Two energy giants have distanced themselves from rumours of another $17billion mega-merger as the low oil price environment creates a febrile environment for takeover speculation.
It emerged instead that Apache Corporation met with staff yesterday to announce further job cuts, with up to 37 roles set to be cut at the Houston oil giant’s North Sea operations.
A spokeswoman for Apache said in a statement that its North Sea business “will commence formal consultation with employees on proposed redundancies within its North Sea offshore operations”.
She added: “This decision was made with much deliberation and was not taken lightly. It is proposed that reductions will be minimised to approximately 37 positions and will focus on optimizing the offshore organisational structure.”
The statement went on to say that it was not seeking “volunteers” for redundancy, instead “selection will be based on job performance and skills”.
Apache, which operates the mature Beryl and Forties fields, is unusual in the North Sea in that its targeted cost of production at $14 per barrel is well below the North Sea average.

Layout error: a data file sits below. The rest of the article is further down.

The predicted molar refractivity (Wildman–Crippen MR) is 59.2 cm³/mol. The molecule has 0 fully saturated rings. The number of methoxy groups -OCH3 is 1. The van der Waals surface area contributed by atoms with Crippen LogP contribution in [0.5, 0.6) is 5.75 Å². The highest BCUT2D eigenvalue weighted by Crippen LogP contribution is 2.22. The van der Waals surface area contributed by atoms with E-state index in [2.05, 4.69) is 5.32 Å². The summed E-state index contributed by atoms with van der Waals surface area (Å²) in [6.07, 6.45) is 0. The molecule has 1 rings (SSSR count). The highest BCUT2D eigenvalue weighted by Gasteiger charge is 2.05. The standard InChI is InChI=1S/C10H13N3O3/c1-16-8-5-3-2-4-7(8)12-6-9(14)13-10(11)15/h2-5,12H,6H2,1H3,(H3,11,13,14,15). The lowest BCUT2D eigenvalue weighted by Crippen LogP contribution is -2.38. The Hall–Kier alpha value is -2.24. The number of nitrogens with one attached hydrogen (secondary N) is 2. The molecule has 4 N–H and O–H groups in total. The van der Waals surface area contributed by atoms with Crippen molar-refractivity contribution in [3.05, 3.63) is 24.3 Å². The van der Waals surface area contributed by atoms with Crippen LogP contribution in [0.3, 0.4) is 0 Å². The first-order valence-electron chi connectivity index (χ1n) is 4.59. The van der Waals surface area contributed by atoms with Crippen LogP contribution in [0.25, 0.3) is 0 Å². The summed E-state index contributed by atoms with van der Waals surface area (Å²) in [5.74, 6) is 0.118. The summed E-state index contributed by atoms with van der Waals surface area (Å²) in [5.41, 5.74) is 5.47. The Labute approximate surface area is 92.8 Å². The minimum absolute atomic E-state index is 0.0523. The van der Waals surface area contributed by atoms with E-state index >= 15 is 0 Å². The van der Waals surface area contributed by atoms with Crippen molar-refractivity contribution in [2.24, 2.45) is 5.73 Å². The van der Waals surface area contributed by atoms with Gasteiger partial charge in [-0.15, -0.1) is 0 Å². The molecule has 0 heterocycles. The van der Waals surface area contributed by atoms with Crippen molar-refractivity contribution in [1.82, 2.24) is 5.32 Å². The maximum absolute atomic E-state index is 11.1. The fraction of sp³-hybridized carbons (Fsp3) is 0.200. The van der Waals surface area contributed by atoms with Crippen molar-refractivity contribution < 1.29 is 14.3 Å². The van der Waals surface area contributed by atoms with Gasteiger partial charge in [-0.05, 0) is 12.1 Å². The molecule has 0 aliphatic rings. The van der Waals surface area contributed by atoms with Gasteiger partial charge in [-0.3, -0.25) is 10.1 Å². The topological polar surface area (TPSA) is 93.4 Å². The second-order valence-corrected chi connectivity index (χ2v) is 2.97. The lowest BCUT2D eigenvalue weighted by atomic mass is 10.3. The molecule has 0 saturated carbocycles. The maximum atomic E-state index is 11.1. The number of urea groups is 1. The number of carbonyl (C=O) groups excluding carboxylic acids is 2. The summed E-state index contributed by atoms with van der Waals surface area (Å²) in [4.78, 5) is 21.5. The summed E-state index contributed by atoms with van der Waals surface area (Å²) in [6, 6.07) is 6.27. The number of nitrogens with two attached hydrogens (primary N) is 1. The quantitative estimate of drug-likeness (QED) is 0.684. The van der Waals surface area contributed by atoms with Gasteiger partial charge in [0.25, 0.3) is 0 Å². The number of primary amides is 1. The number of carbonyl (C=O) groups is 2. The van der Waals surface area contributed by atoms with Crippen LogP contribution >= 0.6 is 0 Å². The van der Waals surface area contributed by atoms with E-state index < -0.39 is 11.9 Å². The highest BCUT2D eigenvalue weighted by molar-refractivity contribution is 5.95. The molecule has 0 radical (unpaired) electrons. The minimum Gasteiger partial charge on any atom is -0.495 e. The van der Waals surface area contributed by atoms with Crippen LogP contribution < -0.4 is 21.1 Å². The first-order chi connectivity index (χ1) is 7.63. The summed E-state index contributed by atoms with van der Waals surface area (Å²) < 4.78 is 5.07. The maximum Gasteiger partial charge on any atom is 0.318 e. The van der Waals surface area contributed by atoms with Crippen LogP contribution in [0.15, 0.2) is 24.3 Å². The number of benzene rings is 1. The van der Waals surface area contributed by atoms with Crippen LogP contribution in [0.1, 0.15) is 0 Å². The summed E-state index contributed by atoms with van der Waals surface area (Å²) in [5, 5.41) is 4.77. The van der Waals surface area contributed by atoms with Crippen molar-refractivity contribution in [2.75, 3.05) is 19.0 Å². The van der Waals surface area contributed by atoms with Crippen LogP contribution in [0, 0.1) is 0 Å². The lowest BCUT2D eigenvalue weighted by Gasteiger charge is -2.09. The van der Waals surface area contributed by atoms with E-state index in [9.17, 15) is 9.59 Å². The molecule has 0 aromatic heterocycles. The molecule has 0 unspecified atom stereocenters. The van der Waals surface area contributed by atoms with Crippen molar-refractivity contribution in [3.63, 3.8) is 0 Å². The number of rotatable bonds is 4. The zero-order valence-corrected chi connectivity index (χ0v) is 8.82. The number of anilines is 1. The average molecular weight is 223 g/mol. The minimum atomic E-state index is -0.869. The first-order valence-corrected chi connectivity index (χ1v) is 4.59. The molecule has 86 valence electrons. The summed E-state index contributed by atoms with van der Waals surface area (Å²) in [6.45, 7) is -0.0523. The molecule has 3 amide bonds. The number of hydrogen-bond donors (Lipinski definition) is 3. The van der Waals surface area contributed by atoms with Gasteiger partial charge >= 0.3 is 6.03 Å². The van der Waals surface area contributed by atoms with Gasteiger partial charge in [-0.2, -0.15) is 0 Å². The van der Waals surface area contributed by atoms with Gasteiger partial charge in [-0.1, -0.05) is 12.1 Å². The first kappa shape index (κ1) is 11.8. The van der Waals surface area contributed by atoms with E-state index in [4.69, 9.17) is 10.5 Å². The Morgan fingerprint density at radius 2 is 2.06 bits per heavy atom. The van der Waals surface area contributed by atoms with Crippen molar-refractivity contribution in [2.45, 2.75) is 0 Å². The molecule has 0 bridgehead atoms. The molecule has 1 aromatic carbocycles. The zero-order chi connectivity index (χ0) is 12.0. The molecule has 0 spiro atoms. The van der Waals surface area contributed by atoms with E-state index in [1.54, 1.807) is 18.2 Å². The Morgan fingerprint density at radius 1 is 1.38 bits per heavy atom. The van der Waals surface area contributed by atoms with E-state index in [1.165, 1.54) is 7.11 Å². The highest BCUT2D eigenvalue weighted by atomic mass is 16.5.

The statement added: “While the company has made progress reducing its costs, further reductions are necessary to maintain a sustainable business and further strengthen Apache’s commitment to its North Sea operations now and in future.
“A period of formal collective consultation regarding the proposals will be entered into, demonstrating Apache North Sea’s commitment to its people.
“During this period, Apache’s commitment to operate in a safe and environmentally responsible manner across all of its installations will not be compromised.”
Both Apache and Occidental Petroleum were forced to issue statements after a website claimed that the Houston-based oil firms were set to merge in a deal reminiscent of the Shell takeover of BG Group earlier this year.
Shares in Apache rose 3% in early trading on the New York Stock Exchange until the rumour was quashed.
The spokeswoman for Apache said: “We do not comment on M&A rumours.”
A spokeswoman for Oxy said it had “no knowledge around this topic”.
Sources had claimed that Apache staff were being told of the takeover at town hall meetings yesterday, although doing so would have been in breach of US Securities Exchange law without notifying shareholders first through a formal filing.